January 01, 2018
Statement endorsed by 147 investors representing $3.7 trillion appeals to global brands to recommit to three-year extension to fulfill Accord’s mandate to remediate fire and safety violations in apparel sector.
Members of the Bangladesh Investor Initiative issued a statement today calling on companies sourcing from the Bangladesh apparel sector to renew their commitment to protect worker health and safety by endorsing the three-year extension of the Accord on Fire and Building Safety in Bangladesh (Accord).
The investors, including Seventh Generation Interfaith Coalition for Responsible Investment and its members, say additional time is needed to complete the remediation plans and worker training indicated by audits at the over 1,600 factories covered by the Accord. The statement will accompany letters being sent to the 160 companies that have not yet become signatories to the three-year extension of the Accord, urging them to participate.
The investors are part of the Bangladesh Investor Initiative organized by the Interfaith Center on Corporate Responsibility to press brands and retailers sourcing in Bangladesh to join the Accord and remediate human rights risks in their supply chains. The statement was endorsed by 147 institutional investors that collectively represent $3.7 trillion in managed assets.
Said Henrike Kulmann of Allianz Global Investors GmbH, “The new agreement between global trade unions and companies ensures that the industry continues to remediate safety issues found in garment factories and build effective worker safety committees. They are an important component to mitigating risks to workers and supply chain disruption as well as reputational risks to global brands sourcing in Bangladesh. We call on all companies sourcing from Bangladesh to become Accord signatories to mitigate these serious human rights and business risks.”
For the 1,600 factories have been inspected under the Accord, 82 percent of the identified safety issues have been fixed, the majority of them electrical. “Investors have been particularly pleased to see that, in addition to fixing specific problems, the Accord has worked to address the systemic issues that led to disasters like Rana Plaza,” said Lauren Compere of Boston Common Asset Management, “It is critical to ensure that future safety problems are detected before they become life-threatening events. The detailed comprehensive work achieved by the Accord is a positive signal to investors that safety risks are being carefully and sustainably managed.”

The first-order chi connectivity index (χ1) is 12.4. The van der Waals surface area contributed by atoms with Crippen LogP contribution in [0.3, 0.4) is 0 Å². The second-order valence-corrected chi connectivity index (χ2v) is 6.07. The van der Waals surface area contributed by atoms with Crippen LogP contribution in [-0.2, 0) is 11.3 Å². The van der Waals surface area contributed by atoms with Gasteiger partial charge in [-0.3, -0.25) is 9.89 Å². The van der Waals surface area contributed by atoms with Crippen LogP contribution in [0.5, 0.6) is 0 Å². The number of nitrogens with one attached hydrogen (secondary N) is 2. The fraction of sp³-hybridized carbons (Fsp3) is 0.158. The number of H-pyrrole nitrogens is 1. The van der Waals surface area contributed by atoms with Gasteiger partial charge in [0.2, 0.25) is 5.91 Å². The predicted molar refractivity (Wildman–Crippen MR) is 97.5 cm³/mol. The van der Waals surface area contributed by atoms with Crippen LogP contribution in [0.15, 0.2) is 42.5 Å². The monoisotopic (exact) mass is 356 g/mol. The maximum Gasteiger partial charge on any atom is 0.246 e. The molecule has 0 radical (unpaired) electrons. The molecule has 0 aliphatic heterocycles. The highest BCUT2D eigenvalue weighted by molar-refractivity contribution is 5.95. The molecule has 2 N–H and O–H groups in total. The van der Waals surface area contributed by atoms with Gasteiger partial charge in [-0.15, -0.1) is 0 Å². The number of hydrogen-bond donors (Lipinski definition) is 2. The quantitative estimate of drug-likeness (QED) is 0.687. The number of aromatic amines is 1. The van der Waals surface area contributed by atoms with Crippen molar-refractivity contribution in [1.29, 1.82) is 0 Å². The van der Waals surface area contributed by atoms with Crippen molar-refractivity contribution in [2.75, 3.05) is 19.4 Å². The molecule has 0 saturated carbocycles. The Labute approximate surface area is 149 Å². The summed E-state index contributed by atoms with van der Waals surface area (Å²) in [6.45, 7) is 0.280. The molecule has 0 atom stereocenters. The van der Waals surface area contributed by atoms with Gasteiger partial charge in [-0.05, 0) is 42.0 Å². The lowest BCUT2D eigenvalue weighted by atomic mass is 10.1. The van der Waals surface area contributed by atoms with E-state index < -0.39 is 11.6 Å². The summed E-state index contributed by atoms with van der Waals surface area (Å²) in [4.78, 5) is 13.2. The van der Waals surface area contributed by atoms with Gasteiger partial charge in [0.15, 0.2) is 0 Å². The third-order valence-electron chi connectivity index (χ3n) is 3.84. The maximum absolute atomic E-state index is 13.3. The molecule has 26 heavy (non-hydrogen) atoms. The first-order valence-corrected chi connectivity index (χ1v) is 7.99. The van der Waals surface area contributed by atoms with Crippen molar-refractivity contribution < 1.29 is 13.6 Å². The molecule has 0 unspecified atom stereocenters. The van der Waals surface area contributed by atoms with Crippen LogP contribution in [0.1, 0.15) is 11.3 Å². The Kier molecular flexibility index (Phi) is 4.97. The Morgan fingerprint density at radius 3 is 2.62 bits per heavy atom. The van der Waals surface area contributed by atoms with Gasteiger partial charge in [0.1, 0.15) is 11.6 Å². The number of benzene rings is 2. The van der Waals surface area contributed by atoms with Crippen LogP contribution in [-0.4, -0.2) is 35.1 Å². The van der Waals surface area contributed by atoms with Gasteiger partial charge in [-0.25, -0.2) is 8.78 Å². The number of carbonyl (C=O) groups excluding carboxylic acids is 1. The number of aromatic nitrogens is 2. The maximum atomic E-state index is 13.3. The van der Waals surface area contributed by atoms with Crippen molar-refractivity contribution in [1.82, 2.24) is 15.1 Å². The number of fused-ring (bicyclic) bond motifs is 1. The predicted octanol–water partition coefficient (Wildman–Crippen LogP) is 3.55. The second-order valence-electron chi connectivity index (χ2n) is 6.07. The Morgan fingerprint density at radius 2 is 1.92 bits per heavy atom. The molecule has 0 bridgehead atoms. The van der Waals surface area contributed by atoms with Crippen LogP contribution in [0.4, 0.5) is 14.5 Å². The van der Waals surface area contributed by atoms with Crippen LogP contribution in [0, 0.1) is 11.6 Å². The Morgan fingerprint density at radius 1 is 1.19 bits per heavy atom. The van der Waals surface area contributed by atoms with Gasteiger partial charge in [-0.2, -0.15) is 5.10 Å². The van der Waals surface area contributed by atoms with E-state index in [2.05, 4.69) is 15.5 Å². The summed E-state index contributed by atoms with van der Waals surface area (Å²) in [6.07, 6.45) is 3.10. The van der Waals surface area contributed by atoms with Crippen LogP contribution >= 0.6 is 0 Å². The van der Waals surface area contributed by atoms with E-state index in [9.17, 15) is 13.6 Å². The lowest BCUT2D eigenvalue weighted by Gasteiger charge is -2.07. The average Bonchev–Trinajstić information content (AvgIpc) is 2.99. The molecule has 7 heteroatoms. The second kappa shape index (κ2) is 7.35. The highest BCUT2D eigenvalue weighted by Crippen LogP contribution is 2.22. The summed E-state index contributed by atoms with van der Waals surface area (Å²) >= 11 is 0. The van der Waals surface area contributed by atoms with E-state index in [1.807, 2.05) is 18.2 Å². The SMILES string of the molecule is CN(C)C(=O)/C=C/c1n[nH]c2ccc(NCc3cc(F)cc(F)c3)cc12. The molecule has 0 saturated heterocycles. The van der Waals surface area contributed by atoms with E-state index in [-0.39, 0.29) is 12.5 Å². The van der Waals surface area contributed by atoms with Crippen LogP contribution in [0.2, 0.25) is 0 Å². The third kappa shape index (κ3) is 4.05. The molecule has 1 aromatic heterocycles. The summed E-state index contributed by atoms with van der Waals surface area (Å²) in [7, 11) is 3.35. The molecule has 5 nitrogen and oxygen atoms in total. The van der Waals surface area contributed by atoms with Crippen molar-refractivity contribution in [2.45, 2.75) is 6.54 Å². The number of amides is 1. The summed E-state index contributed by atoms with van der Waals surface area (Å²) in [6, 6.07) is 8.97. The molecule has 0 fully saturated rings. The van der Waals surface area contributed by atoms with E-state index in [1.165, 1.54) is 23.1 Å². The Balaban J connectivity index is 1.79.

The investor statement recommends brands undertake the following:
“To date, only 60 of the 220 signatories of the Accord have signed the new agreement to extend the program until May 2021,” stated David Schilling, senior program director of ICCR. “While much has been achieved in making garment factories in Bangladesh safer, there is more to be done, including the establishment of worker safety committees in each factory. The success of the Accord to date is built on the unprecedented collective action of brands and trade unions. Continued solidarity is needed to finish the job and prevent hard-earned gains from disappearing.”
October 10, 2016
Pope Francis, who has paid more attention than most to Bangladesh, is in the process of directing Catholics’ and the world’s gaze upon that nation.
Recall that Pope Francis was one world leader who called attention to the disaster at Rana Plaza. Pope Francis, vigilant of religious persecution, also voiced sorrow for the victims of the terrorist attack in Dhaka. Returning from Georgia and Azerbaijan, Pope Francis confirmed that he will visit Bangladesh in 2017. Then, on Sunday, he named Archbishop Patrick D’Rosario, C.S.C. a cardinal. Bangladesh, a Muslim majority country of almost 170 million people, has 350,000 Catholics, or just .2% of the population. It will be the second visit by a Pope to Bangladesh as Saint John Paul II visited in 1986.
The challenges posed in Evangelii Gaudium to go to the peripheries and in Laudato Si’ to care for our common home, many of the great themes of his papacy, are incarnated in Bangladesh. Among issues associated with poverty, the Pope’s visit to Bangladesh in 2017 will likely bring attention to workers’ rights, wages, and workplace safety in garment industry. The church in Bangladesh has done extraordinary work on behalf of the poor, but Pope Francis will bring that great work and the ongoing challenges to the attention of the rest of the world.